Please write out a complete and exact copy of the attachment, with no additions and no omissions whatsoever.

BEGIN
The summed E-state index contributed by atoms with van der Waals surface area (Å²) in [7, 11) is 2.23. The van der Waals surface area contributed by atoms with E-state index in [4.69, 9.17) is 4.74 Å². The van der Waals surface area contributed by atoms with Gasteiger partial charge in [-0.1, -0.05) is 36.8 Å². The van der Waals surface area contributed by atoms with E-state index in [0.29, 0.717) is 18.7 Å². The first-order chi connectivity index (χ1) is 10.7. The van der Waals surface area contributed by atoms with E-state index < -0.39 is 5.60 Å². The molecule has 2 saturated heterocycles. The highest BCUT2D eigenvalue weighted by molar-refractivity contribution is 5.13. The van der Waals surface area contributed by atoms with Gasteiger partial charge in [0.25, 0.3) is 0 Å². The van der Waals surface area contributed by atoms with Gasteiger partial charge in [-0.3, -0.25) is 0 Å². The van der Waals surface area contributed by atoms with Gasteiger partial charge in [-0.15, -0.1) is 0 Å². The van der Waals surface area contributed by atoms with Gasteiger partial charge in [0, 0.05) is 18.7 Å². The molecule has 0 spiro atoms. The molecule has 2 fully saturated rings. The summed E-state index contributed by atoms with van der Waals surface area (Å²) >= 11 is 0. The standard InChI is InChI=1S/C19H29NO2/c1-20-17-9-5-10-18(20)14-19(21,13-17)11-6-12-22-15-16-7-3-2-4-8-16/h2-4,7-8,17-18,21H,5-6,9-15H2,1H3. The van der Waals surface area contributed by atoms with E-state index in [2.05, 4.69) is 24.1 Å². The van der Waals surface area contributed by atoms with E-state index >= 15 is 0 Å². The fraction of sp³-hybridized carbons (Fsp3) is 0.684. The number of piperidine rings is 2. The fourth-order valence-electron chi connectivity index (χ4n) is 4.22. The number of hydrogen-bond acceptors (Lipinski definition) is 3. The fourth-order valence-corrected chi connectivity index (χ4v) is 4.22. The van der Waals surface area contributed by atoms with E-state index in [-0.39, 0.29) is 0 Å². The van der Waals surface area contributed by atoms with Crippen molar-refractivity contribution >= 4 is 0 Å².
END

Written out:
The summed E-state index contributed by atoms with van der Waals surface area (Å²) in [7, 11) is 2.23. The van der Waals surface area contributed by atoms with E-state index in [4.69, 9.17) is 4.74 Å². The van der Waals surface area contributed by atoms with Gasteiger partial charge in [-0.1, -0.05) is 36.8 Å². The van der Waals surface area contributed by atoms with E-state index in [0.29, 0.717) is 18.7 Å². The first-order chi connectivity index (χ1) is 10.7. The van der Waals surface area contributed by atoms with E-state index < -0.39 is 5.60 Å². The molecule has 2 saturated heterocycles. The highest BCUT2D eigenvalue weighted by molar-refractivity contribution is 5.13. The van der Waals surface area contributed by atoms with Gasteiger partial charge in [0.25, 0.3) is 0 Å². The van der Waals surface area contributed by atoms with Gasteiger partial charge in [-0.3, -0.25) is 0 Å². The van der Waals surface area contributed by atoms with Gasteiger partial charge in [-0.15, -0.1) is 0 Å². The van der Waals surface area contributed by atoms with Gasteiger partial charge in [0, 0.05) is 18.7 Å². The molecule has 0 spiro atoms. The molecule has 2 fully saturated rings. The summed E-state index contributed by atoms with van der Waals surface area (Å²) >= 11 is 0. The standard InChI is InChI=1S/C19H29NO2/c1-20-17-9-5-10-18(20)14-19(21,13-17)11-6-12-22-15-16-7-3-2-4-8-16/h2-4,7-8,17-18,21H,5-6,9-15H2,1H3. The van der Waals surface area contributed by atoms with E-state index in [2.05, 4.69) is 24.1 Å². The van der Waals surface area contributed by atoms with E-state index >= 15 is 0 Å². The fraction of sp³-hybridized carbons (Fsp3) is 0.684. The number of piperidine rings is 2. The fourth-order valence-electron chi connectivity index (χ4n) is 4.22. The number of hydrogen-bond acceptors (Lipinski definition) is 3. The fourth-order valence-corrected chi connectivity index (χ4v) is 4.22. The van der Waals surface area contributed by atoms with E-state index in [-0.39, 0.29) is 0 Å². The van der Waals surface area contributed by atoms with Crippen molar-refractivity contribution >= 4 is 0 Å².